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Last Updated: Monday, 16 January 2006, 13:04 GMT
India counts its dwindling tigers
Bengal tigers
There has been a sharp decline in the number of tigers in India
India has launched its biggest ever survey to count its tiger population.

The countrywide census focuses on national parks and reserves where scores of tigers have gone missing.

Wildlife experts have criticised the Indian government for failing to crack down on poachers and the illegal trade in tiger skins.

Around 3,500 tigers are left in India, compared with 40,000 a century ago. The new plan is the most ambitious yet to try to stem the decline, observers say.

Figures 'inflated'

The BBC's Navdhip Dhariwal in Panna National Park in central Madhya Pradesh state says the census will, for the first time, build a central portfolio of photographs and data of surviving cats to help monitor numbers.

The first stage of the survey involves checking the health of tiger habitats across 17 Indian states.

Tiger skins
India is home to 40% of the world's tigers
There are 23 tiger reserves in India
An estimated 3,500 tigers are left in India
Tiger skins are prized for fashion and tiger bones for oriental medicines
Tiger pelts can fetch up to $12,500 in China

"It is [aimed at] estimating the population of tigers, getting what is the pre-condition of tigers in those areas, also estimating the habitat condition and quality," Qamar Qureshi of the Wildlife Institute in India, which is carrying out the survey, told the BBC.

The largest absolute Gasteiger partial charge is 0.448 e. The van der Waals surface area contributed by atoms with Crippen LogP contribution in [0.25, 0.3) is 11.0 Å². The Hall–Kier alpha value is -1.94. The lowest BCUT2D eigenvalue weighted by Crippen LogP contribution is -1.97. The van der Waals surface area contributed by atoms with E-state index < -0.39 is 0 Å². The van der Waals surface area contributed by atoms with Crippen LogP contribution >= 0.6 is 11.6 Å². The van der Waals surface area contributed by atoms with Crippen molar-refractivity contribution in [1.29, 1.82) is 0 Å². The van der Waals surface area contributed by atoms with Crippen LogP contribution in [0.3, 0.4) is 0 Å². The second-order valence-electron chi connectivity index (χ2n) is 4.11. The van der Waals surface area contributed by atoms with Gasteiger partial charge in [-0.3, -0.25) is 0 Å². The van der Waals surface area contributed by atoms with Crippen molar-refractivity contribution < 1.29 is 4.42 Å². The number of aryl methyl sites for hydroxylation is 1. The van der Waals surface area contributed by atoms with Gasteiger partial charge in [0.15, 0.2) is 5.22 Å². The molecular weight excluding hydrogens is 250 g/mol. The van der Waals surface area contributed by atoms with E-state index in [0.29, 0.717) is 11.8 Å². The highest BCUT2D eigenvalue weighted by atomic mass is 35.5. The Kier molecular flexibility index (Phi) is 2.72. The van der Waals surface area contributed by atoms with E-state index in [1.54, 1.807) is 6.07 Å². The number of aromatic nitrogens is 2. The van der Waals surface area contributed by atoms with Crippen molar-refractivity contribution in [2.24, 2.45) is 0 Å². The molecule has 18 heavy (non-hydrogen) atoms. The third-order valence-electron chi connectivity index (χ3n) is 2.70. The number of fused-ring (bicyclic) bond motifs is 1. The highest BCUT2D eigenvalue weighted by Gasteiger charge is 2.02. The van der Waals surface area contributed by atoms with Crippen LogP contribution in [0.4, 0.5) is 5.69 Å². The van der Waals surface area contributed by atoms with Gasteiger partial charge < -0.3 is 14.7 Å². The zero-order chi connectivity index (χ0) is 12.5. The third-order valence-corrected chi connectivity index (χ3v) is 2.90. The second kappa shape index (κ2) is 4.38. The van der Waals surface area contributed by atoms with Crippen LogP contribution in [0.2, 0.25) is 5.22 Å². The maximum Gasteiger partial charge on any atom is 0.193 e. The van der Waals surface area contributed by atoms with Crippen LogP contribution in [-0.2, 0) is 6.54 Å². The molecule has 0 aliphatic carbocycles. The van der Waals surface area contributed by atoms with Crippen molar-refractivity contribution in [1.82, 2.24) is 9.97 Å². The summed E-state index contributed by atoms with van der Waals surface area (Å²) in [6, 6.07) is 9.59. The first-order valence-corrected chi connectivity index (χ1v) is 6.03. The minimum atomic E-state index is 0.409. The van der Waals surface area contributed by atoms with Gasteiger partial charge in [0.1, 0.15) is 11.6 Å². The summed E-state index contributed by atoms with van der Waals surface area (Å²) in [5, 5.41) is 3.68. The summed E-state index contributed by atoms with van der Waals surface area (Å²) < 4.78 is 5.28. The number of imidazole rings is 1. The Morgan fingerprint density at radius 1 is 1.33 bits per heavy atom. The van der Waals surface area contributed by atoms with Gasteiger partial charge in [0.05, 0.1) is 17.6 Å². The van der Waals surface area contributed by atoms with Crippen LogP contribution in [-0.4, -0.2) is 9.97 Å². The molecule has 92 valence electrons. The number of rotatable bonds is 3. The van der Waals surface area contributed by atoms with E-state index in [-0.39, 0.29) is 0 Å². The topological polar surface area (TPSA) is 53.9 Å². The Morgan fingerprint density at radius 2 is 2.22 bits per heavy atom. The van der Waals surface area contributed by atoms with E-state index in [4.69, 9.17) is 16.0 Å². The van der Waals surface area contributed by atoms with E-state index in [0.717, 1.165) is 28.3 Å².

Experts will go on to study the density of the surviving population.

At the Panna National Park, wardens already claim to have seen 34 tigers.

But conservationists warn there have been too few sightings and that figures may have been inflated to paint a rosy picture of how India's tigers are surviving.

Some say the new survey is a waste of time and money.

"To me the most important thing is protection and what we suffer from in India is a government which has reached an abysmal state where they're not able to protect our national parks and sanctuaries," says tiger expert Valmik Thapar.

"I believe this amount of energy should be spent in protection and only some sample surveys of estimation be done - because if you protect areas tigers flourish," he told the BBC.

'Too late'

The census was prompted after critics blamed the Indian government for failing to tackle poaching and an alarming rise in the trade of tiger carcasses.

Last year, it was discovered that almost all of the tiger population at the Sariska tiger reserve in Rajasthan, had been killed.

Our correspondent says the government wants to show it is now doing all it can to ensure the tigers' survival.

Wildlife campaigners, however, warn that it is already too late to guarantee their protection.

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